Fundraising's New Synergy
For the most part, fundraisers no longer believe online marketing is competitive with offline marketing. Most understand that you need to incorporate both into your marketing strategy and that they should be coordinated in order to realize synergies. Many fundraisers, however,
struggle with determining how much to focus on and invest in online marketing, and how to drive coordination between online and offline channels.
With the exception of a few specific segments of nonprofits — disaster-relief groups, public radio stations, and heavy users of gift catalogs or
volunteer-led special events — a majority of direct-response, fundraising-driven organizations still raise less than 10 percent of funds online (although that figure’s escalating rapidly). This low percentage mistakenly leads many direct marketers to focus less on their online marketing efforts relative to traditional channels. To determine the appropriate investment allocation, fundraisers need to think through some new “integrated math.”
Case in point
In fall 2003, the Brady Campaign, a national, non-partisan, grassroots organization working to prevent gun violence, grew its e-mail list from 38,000 addresses to 175,000 addresses via a micro-site that was followed by petition campaigns focusing on urgent federal legislation. A vast majority of these constituents were non-donors. Throughout two legislative battles in 2004, the Brady Campaign sent a series of appeals that included a link to contact Congress, a “tell-a-friend” option and a strong ask for funds that often included examples of specific print or TV ads. Typical responses ranged from 0.19 percent to 0.37 percent, and average gifts ranged from $24 to $46. This compares to typical e-mail acquisition response rates of 0.1 percent. New donors to the Brady Campaign via the Internet grew from 311 in 2002 to 3,244 in 2004. It acquired these new donors at a very positive return on investment, since sending an e-mail appeal doesn’t have marginal costs once the software’s in place.
The Brady Campaign decided to test other channels to drive incremental conversion of these online-sourced constituents to donors. Having
collected postal mailing addresses for about 23 percent of its e-mail list, the Brady Campaign sent a direct-mail solicitation to online non-donors asking them to join. The result was a 1.26 percent response rate. This response rate was 11 percent higher than the overall mailing response rate of 1.11 percent to the group’s standard direct-mail rental lists. The average gift from e-mail constituents in response to the direct-mail appeal was $24.22 — 19 percent higher than the overall mailing average gift of $20.52. The key acquisition metric, the net cost per acquired donor for the e-mail list, was $6.22, compared with $15.71 for the overall mailing.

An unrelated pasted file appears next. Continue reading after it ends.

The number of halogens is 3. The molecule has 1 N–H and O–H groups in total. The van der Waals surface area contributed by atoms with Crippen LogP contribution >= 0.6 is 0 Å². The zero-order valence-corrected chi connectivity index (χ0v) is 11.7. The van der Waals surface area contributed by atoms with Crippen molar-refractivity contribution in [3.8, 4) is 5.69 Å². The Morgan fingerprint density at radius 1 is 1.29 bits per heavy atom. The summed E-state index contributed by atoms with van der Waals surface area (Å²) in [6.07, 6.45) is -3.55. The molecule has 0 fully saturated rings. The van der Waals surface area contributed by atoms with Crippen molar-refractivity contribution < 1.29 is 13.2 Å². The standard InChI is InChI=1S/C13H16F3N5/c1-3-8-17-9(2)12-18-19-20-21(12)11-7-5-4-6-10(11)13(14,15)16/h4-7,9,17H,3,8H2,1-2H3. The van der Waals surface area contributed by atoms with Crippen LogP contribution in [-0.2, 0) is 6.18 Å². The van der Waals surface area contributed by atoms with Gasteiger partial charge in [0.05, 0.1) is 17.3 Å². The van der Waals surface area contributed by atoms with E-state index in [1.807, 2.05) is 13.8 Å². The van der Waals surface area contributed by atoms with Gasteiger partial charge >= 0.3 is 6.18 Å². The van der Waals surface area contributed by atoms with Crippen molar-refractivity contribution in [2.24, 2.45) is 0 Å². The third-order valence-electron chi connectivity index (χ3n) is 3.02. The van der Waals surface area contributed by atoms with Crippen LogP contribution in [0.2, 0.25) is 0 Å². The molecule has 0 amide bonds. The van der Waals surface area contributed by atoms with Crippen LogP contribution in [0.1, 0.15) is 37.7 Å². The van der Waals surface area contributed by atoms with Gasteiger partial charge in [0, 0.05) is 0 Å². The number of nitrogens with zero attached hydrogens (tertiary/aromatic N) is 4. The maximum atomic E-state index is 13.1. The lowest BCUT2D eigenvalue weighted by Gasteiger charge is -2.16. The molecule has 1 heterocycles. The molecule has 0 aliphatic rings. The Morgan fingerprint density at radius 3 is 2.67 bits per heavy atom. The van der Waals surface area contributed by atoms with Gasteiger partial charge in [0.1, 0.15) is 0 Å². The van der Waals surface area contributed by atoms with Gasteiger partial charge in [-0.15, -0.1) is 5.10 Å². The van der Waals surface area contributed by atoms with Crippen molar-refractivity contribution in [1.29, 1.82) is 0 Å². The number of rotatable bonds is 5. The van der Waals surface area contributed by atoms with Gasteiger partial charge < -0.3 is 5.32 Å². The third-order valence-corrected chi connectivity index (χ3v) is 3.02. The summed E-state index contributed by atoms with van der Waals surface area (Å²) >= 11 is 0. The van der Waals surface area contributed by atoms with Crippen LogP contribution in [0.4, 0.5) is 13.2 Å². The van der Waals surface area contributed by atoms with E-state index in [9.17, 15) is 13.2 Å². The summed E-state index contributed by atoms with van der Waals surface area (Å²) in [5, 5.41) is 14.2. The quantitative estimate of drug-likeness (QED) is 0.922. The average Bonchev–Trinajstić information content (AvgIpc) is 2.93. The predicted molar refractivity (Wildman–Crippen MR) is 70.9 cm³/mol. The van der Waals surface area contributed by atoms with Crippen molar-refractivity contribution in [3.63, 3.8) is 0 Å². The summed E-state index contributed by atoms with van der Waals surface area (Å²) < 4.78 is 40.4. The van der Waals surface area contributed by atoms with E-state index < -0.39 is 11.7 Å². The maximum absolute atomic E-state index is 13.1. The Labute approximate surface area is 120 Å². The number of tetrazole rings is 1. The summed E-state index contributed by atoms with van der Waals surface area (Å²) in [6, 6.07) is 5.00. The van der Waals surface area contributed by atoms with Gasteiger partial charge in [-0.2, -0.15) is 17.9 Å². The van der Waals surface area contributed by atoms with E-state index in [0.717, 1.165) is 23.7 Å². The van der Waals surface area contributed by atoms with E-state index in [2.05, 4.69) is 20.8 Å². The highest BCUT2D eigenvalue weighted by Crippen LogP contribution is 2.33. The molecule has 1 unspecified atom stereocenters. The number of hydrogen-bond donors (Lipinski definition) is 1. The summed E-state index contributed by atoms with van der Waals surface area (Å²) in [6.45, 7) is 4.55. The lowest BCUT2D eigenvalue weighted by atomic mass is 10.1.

The Brady Campaign also contacted non-donors on the e-mail list via phone. It matched about 20,000 records of e-constituents who had taken at least one advocacy action. Telemarketing drove a 21 percent pledge rate with an average gift of $27.38.
Give credit where credit’s due
If you were determining channel performance for this organization, how would you credit the money raised? Most fundraisers would credit the revenue to the channel in which it was raised, but this approach fails to recognize the value of the original sourcing and cultivation channel — in this case, the Internet.
How would you treat future revenue raised from these donors? Most fundraisers again would credit the revenue to the channel in which it was raised, ignoring not only the contribution of the origination channel, but also the value of ongoing engagement and communications through a multi-channel approach. For example, if a donor opted to renew via mail but continued to receive and read e-mail updates and take advocacy actions online, how would you allocate the renewal dollars?
Fundraisers must begin to assess channels in aggregate and drive coordinated multi-channel donor development, solicitation and retention strategies. It’s important to measure the integrated effect not only in the context of a single campaign, such as an acquisition or renewal effort, but also to assess the factors that influence donor lifetime value. It’s
critical to understand how to best leverage each channel’s strengths and optimize their coordination.
For example, online marketing can be an extremely cost-effective way to build an engaged prospect list and subsequently to sustain engagement. E-mail also can be a very effective solicitation channel when you need to create a sense of urgency, and it has a strong ROI because of its cost efficiency. But on average, e-mail solicitation yields much lower response rates than direct-mail appeals and telemarketing. So, when it comes to online marketing, you can increase solicitation effectiveness by taking a multi-channel, coordinated approach, which yields both higher response rates and faster, less costly response.
As an industry, our sophistication in understanding how to measure and deploy integrated channel strategies is still nascent. The good news is
technology has become very sophisticated in this area and is increasingly affordable. Let the testing begin!
Vinay Bhagat is founder, chairman and chief strategy officer for Convio Inc.